Finally, we need to set the value of the GROUP_ID_CONFIG. This should be a group name in string format. I'll explain more about this config in a minute. For now, just look at the Kafka consumer with the four mandatory properties set:

Listing 2. KafkaConsumer

  public class Consumer {
      private static Scanner in;
      private static boolean stop = false;

      public static void main(String[] argv)throws Exception{
          if (argv.length != 2) {
              System.err.printf("Usage: %s <topicName> <groupId>\n",
          in = new Scanner(System.in);
          String topicName = argv[0];
          String groupId = argv[1];

          ConsumerThread consumerRunnable = new ConsumerThread(topicName,groupId);
          String line = "";
          while (!line.equals("exit")) {
              line = in.next();
          System.out.println("Stopping consumer .....");

      private static class ConsumerThread extends Thread{
          private String topicName;
          private String groupId;
          private KafkaConsumer<String,String> kafkaConsumer;

          public ConsumerThread(String topicName, String groupId){
              this.topicName = topicName;
              this.groupId = groupId;
          public void run() {
              Properties configProperties = new Properties();
              configProperties.put(ConsumerConfig.BOOTSTRAP_SERVERS_CONFIG, "localhost:9092");
              configProperties.put(ConsumerConfig.KEY_DESERIALIZER_CLASS_CONFIG, "org.apache.kafka.common.serialization.StringDeserializer");
              configProperties.put(ConsumerConfig.VALUE_DESERIALIZER_CLASS_CONFIG, "org.apache.kafka.common.serialization.StringDeserializer");
              configProperties.put(ConsumerConfig.GROUP_ID_CONFIG, groupId);
              configProperties.put(ConsumerConfig.CLIENT_ID_CONFIG, "simple");

              //Figure out where to start processing messages from
              kafkaConsumer = new KafkaConsumer<String, String>(configProperties);
              //Start processing messages
              try {
                  while (true) {
                      ConsumerRecords<String, String> records = kafkaConsumer.poll(100);
                      for (ConsumerRecord<String, String> record : records)
              }catch(WakeupException ex){
                  System.out.println("Exception caught " + ex.getMessage());
                  System.out.println("After closing KafkaConsumer");
          public KafkaConsumer<String,String> getKafkaConsumer(){
             return this.kafkaConsumer;

Consumer and ConsumerThread

Writing the consumer code in Listing 2 in two parts ensures that we close the Consumer object before exiting. I'll describe each class in turn. First, ConsumerThread is an inner class that takes a topic name and group name as its arguments. In the run() method it creates a KafkaConsumer object, with appropriate properties. It subscribes to the topic that was passed as an argument in the constructor, by calling the kafkaConsumer.subscribe() method, then polls the Kafka server every 100 milliseconds to check if there are any new messages in the topic. It will iterate through the list of any new messages and print them to the console.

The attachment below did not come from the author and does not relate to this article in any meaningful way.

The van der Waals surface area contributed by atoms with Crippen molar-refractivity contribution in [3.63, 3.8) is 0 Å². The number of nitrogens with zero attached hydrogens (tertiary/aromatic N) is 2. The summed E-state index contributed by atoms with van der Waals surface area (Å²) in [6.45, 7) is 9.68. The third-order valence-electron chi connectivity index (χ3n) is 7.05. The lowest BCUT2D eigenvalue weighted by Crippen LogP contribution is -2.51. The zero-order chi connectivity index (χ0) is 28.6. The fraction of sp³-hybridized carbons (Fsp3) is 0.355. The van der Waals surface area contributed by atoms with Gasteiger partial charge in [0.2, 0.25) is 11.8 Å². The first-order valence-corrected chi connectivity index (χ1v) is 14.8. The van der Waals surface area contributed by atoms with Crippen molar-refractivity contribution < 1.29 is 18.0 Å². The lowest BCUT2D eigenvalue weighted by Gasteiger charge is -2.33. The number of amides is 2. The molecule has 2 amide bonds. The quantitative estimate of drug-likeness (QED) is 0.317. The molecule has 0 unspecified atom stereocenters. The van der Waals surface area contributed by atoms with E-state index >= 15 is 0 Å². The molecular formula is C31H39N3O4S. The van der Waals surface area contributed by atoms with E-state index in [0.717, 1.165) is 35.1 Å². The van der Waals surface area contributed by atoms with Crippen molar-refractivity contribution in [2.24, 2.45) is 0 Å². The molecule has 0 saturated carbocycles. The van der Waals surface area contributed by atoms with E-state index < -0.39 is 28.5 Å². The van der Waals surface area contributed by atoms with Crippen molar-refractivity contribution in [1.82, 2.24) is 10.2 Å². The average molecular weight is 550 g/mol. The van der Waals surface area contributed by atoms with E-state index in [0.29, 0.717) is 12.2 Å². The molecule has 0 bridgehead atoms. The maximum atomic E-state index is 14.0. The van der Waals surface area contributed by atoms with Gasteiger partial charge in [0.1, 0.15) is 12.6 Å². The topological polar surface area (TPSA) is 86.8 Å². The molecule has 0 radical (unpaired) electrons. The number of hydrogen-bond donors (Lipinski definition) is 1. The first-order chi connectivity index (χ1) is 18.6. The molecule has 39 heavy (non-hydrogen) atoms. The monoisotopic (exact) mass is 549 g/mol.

In the Consumer class we create a new object of ConsumerThread and start it in a different thread. The ConsumerThead starts an infinite loop and keeps polling the topic for new messages. Meanwhile in the Consumer class, the main thread waits for a user to enter exit on the console. Once a user enters exit, it calls the KafkaConsumer.wakeup() method, causing the KafkaConsumer to stop polling for new messages and throw a WakeupException. We can then close the KafkaConsumer gracefully, by calling kafkaConsumer's close() method.

Source code for the example application used in this article, "Big data messaging with Kafka, Part 1." Created for JavaWorld by Sunil Patil.

Run the application

To test this application you can run the code in Listings 1 and 2 from your IDE, or you can follow these steps:

  1. Download the sample code, KafkaAPIClient, by executing the command: git clone https://github.com/sdpatil/KafkaAPIClient.git.
  2. Compile the code and create a fat JAR with the command: mvn clean compile assembly:single.
  3. Start the consumer: java -cp target/KafkaAPIClient-1.0-SNAPSHOT-jar-with-dependencies.jar com.spnotes.kafka.simple.Consumer test group1.
  4. Start the producer: java -cp target/KafkaAPIClient-1.0-SNAPSHOT-jar-with-dependencies.jar com.spnotes.kafka.simple.Producer test.
  5. Enter a message in the producer console and check to see whether that message appears in the consumer. Try a few messages.
  6. Type exit in the consumer and producer consoles to close them.

Figure 2. A Kafka producer/consumer application

Conclusion to Part 1

In the first half of this tutorial you've learned the basics of big data messaging with Kafka, including a conceptual overview of Kafka, setup instructions, and how to configure a producer/consumer messaging system with Kafka.

As you've seen, Kafka's architecture is both simple and efficient, designed for performance and throughput. In Part 2 I'll introduce some more advanced techniques for distributed messaging with Kafka, starting with using partitions to subdivide topics. I'll also demonstrate how to manage message offsets in order to support different use cases.